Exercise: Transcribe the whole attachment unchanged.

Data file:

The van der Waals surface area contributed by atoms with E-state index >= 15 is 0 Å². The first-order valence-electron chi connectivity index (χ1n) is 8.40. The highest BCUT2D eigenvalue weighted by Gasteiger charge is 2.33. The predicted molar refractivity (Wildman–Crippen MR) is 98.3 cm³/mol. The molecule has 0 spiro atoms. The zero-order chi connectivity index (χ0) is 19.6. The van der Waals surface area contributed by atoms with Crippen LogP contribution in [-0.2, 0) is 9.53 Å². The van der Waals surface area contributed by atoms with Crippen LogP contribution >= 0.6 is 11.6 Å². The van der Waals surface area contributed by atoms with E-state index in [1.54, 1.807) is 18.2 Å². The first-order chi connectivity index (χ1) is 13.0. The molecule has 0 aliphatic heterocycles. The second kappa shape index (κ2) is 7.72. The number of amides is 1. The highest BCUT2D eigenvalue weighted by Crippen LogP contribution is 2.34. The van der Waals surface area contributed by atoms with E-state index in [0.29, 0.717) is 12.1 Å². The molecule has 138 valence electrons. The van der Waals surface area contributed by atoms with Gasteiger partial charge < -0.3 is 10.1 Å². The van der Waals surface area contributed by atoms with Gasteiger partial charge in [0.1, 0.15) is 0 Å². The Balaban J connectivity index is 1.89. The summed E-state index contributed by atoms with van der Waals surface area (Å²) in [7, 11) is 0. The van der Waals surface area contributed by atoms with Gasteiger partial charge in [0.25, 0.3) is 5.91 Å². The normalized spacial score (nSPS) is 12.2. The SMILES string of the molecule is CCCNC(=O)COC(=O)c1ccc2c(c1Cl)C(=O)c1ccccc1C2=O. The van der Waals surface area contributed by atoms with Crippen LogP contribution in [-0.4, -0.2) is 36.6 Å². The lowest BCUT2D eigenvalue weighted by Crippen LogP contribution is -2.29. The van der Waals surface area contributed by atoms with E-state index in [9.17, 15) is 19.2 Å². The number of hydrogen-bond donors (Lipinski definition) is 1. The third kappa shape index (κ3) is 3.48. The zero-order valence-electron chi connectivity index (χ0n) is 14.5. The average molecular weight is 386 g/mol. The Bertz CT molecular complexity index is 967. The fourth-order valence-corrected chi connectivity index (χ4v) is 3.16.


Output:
The van der Waals surface area contributed by atoms with E-state index >= 15 is 0 Å². The first-order valence-electron chi connectivity index (χ1n) is 8.40. The highest BCUT2D eigenvalue weighted by Gasteiger charge is 2.33. The predicted molar refractivity (Wildman–Crippen MR) is 98.3 cm³/mol. The molecule has 0 spiro atoms. The zero-order chi connectivity index (χ0) is 19.6. The van der Waals surface area contributed by atoms with Crippen LogP contribution in [-0.2, 0) is 9.53 Å². The van der Waals surface area contributed by atoms with Crippen LogP contribution >= 0.6 is 11.6 Å². The van der Waals surface area contributed by atoms with E-state index in [1.54, 1.807) is 18.2 Å². The first-order chi connectivity index (χ1) is 13.0. The molecule has 0 aliphatic heterocycles. The second kappa shape index (κ2) is 7.72. The number of amides is 1. The highest BCUT2D eigenvalue weighted by Crippen LogP contribution is 2.34. The van der Waals surface area contributed by atoms with E-state index in [0.29, 0.717) is 12.1 Å². The molecule has 138 valence electrons. The van der Waals surface area contributed by atoms with Gasteiger partial charge < -0.3 is 10.1 Å². The van der Waals surface area contributed by atoms with Gasteiger partial charge in [0.1, 0.15) is 0 Å². The Balaban J connectivity index is 1.89. The summed E-state index contributed by atoms with van der Waals surface area (Å²) in [7, 11) is 0. The van der Waals surface area contributed by atoms with Gasteiger partial charge in [0.25, 0.3) is 5.91 Å². The normalized spacial score (nSPS) is 12.2. The SMILES string of the molecule is CCCNC(=O)COC(=O)c1ccc2c(c1Cl)C(=O)c1ccccc1C2=O. The van der Waals surface area contributed by atoms with Crippen LogP contribution in [-0.4, -0.2) is 36.6 Å². The lowest BCUT2D eigenvalue weighted by Crippen LogP contribution is -2.29. The van der Waals surface area contributed by atoms with E-state index in [9.17, 15) is 19.2 Å². The number of hydrogen-bond donors (Lipinski definition) is 1. The third kappa shape index (κ3) is 3.48. The zero-order valence-electron chi connectivity index (χ0n) is 14.5. The average molecular weight is 386 g/mol. The Bertz CT molecular complexity index is 967. The fourth-order valence-corrected chi connectivity index (χ4v) is 3.16.